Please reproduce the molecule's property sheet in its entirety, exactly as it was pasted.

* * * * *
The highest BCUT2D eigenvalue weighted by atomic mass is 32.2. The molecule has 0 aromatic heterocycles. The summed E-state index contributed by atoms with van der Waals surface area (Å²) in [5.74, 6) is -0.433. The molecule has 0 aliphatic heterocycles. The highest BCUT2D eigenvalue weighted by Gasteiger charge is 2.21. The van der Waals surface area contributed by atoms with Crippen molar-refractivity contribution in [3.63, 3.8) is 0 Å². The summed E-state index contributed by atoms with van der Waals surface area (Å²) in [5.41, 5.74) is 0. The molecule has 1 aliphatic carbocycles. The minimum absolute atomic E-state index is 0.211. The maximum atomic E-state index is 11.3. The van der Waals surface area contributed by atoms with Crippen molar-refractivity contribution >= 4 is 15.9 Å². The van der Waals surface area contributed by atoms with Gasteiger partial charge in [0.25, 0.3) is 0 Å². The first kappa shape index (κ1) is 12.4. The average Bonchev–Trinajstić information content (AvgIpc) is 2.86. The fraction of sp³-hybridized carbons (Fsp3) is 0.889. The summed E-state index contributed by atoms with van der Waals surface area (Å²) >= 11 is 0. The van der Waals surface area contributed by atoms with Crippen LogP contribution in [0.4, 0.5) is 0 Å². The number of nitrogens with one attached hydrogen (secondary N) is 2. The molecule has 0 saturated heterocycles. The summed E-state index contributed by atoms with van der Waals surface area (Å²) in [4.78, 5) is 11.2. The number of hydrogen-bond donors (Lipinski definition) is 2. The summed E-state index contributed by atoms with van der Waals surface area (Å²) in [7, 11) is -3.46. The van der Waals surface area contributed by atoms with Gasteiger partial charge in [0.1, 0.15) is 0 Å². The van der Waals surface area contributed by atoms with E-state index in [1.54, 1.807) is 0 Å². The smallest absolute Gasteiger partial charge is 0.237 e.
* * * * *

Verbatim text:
The highest BCUT2D eigenvalue weighted by atomic mass is 32.2. The molecule has 0 aromatic heterocycles. The summed E-state index contributed by atoms with van der Waals surface area (Å²) in [5.74, 6) is -0.433. The molecule has 0 aliphatic heterocycles. The highest BCUT2D eigenvalue weighted by Gasteiger charge is 2.21. The van der Waals surface area contributed by atoms with Crippen molar-refractivity contribution in [3.63, 3.8) is 0 Å². The summed E-state index contributed by atoms with van der Waals surface area (Å²) in [5.41, 5.74) is 0. The molecule has 1 aliphatic carbocycles. The minimum absolute atomic E-state index is 0.211. The maximum atomic E-state index is 11.3. The van der Waals surface area contributed by atoms with Crippen molar-refractivity contribution >= 4 is 15.9 Å². The van der Waals surface area contributed by atoms with Gasteiger partial charge in [0.25, 0.3) is 0 Å². The first kappa shape index (κ1) is 12.4. The average Bonchev–Trinajstić information content (AvgIpc) is 2.86. The fraction of sp³-hybridized carbons (Fsp3) is 0.889. The summed E-state index contributed by atoms with van der Waals surface area (Å²) >= 11 is 0. The van der Waals surface area contributed by atoms with Crippen LogP contribution in [0.4, 0.5) is 0 Å². The number of nitrogens with one attached hydrogen (secondary N) is 2. The molecule has 0 saturated heterocycles. The summed E-state index contributed by atoms with van der Waals surface area (Å²) in [4.78, 5) is 11.2. The number of hydrogen-bond donors (Lipinski definition) is 2. The summed E-state index contributed by atoms with van der Waals surface area (Å²) in [7, 11) is -3.46. The van der Waals surface area contributed by atoms with Gasteiger partial charge in [0.1, 0.15) is 0 Å². The van der Waals surface area contributed by atoms with E-state index in [1.54, 1.807) is 0 Å². The smallest absolute Gasteiger partial charge is 0.237 e.